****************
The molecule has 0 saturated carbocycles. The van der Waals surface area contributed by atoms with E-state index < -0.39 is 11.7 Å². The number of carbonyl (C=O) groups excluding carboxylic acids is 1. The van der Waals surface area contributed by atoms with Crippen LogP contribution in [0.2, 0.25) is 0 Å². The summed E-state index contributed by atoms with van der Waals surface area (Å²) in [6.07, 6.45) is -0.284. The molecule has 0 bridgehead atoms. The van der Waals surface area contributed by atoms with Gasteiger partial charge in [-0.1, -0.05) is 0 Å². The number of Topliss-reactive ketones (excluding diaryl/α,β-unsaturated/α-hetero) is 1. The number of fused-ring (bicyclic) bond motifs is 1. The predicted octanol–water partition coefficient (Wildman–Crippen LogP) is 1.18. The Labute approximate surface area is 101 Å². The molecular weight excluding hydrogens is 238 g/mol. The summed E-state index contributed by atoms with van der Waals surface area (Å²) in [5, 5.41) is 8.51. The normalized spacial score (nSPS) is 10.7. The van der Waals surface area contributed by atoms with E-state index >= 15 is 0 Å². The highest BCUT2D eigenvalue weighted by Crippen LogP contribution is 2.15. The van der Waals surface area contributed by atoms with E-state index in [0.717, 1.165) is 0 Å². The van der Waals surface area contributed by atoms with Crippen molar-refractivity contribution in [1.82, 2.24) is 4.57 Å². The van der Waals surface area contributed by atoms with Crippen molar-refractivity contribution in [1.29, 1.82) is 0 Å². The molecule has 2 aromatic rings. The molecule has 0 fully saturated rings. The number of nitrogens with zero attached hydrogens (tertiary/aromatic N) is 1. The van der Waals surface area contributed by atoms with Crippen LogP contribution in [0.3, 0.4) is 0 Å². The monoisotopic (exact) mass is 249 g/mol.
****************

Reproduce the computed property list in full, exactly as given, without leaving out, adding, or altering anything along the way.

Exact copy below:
The molecule has 0 saturated carbocycles. The van der Waals surface area contributed by atoms with E-state index < -0.39 is 11.7 Å². The number of carbonyl (C=O) groups excluding carboxylic acids is 1. The van der Waals surface area contributed by atoms with Crippen LogP contribution in [0.2, 0.25) is 0 Å². The summed E-state index contributed by atoms with van der Waals surface area (Å²) in [6.07, 6.45) is -0.284. The molecule has 0 bridgehead atoms. The van der Waals surface area contributed by atoms with Gasteiger partial charge in [-0.1, -0.05) is 0 Å². The number of Topliss-reactive ketones (excluding diaryl/α,β-unsaturated/α-hetero) is 1. The number of fused-ring (bicyclic) bond motifs is 1. The predicted octanol–water partition coefficient (Wildman–Crippen LogP) is 1.18. The Labute approximate surface area is 101 Å². The molecular weight excluding hydrogens is 238 g/mol. The summed E-state index contributed by atoms with van der Waals surface area (Å²) in [5, 5.41) is 8.51. The normalized spacial score (nSPS) is 10.7. The van der Waals surface area contributed by atoms with E-state index >= 15 is 0 Å². The highest BCUT2D eigenvalue weighted by Crippen LogP contribution is 2.15. The van der Waals surface area contributed by atoms with E-state index in [0.717, 1.165) is 0 Å². The van der Waals surface area contributed by atoms with Crippen molar-refractivity contribution in [1.82, 2.24) is 4.57 Å². The van der Waals surface area contributed by atoms with Crippen molar-refractivity contribution in [1.29, 1.82) is 0 Å². The molecule has 2 aromatic rings. The molecule has 0 fully saturated rings. The number of nitrogens with zero attached hydrogens (tertiary/aromatic N) is 1. The van der Waals surface area contributed by atoms with Crippen LogP contribution in [0.3, 0.4) is 0 Å². The monoisotopic (exact) mass is 249 g/mol.